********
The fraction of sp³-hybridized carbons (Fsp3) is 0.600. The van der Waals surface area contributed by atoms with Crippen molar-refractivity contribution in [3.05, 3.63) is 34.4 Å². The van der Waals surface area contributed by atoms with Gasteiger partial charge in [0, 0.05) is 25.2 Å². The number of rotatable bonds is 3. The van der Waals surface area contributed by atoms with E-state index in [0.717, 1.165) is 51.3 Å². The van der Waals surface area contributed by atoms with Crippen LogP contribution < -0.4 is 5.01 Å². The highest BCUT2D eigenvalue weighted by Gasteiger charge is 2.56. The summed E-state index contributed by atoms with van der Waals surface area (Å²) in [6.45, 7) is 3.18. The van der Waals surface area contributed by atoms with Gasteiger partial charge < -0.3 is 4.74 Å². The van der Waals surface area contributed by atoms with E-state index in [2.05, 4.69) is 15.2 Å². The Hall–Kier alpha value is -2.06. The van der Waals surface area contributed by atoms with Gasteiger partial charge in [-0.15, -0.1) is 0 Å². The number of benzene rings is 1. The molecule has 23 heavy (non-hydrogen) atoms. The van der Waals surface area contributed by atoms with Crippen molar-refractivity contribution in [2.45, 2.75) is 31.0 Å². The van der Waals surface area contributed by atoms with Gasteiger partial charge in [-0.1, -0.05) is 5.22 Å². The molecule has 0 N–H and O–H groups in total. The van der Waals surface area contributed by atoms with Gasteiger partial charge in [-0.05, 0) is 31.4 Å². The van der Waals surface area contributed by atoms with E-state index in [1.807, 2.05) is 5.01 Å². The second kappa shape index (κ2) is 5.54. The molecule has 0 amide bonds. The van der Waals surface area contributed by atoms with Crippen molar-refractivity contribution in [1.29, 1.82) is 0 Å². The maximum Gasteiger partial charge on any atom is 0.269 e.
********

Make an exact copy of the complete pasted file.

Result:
The fraction of sp³-hybridized carbons (Fsp3) is 0.600. The van der Waals surface area contributed by atoms with Crippen molar-refractivity contribution in [3.05, 3.63) is 34.4 Å². The van der Waals surface area contributed by atoms with Gasteiger partial charge in [0, 0.05) is 25.2 Å². The number of rotatable bonds is 3. The van der Waals surface area contributed by atoms with E-state index in [0.717, 1.165) is 51.3 Å². The van der Waals surface area contributed by atoms with Crippen LogP contribution < -0.4 is 5.01 Å². The highest BCUT2D eigenvalue weighted by Gasteiger charge is 2.56. The summed E-state index contributed by atoms with van der Waals surface area (Å²) in [6.45, 7) is 3.18. The van der Waals surface area contributed by atoms with Gasteiger partial charge < -0.3 is 4.74 Å². The van der Waals surface area contributed by atoms with E-state index in [2.05, 4.69) is 15.2 Å². The Hall–Kier alpha value is -2.06. The van der Waals surface area contributed by atoms with Gasteiger partial charge in [-0.15, -0.1) is 0 Å². The number of benzene rings is 1. The molecule has 23 heavy (non-hydrogen) atoms. The van der Waals surface area contributed by atoms with Crippen molar-refractivity contribution in [2.45, 2.75) is 31.0 Å². The van der Waals surface area contributed by atoms with Gasteiger partial charge in [-0.1, -0.05) is 5.22 Å². The molecule has 0 N–H and O–H groups in total. The van der Waals surface area contributed by atoms with Gasteiger partial charge in [-0.05, 0) is 31.4 Å². The van der Waals surface area contributed by atoms with E-state index in [1.807, 2.05) is 5.01 Å². The second kappa shape index (κ2) is 5.54. The molecule has 0 amide bonds. The van der Waals surface area contributed by atoms with Crippen molar-refractivity contribution in [1.29, 1.82) is 0 Å². The maximum Gasteiger partial charge on any atom is 0.269 e.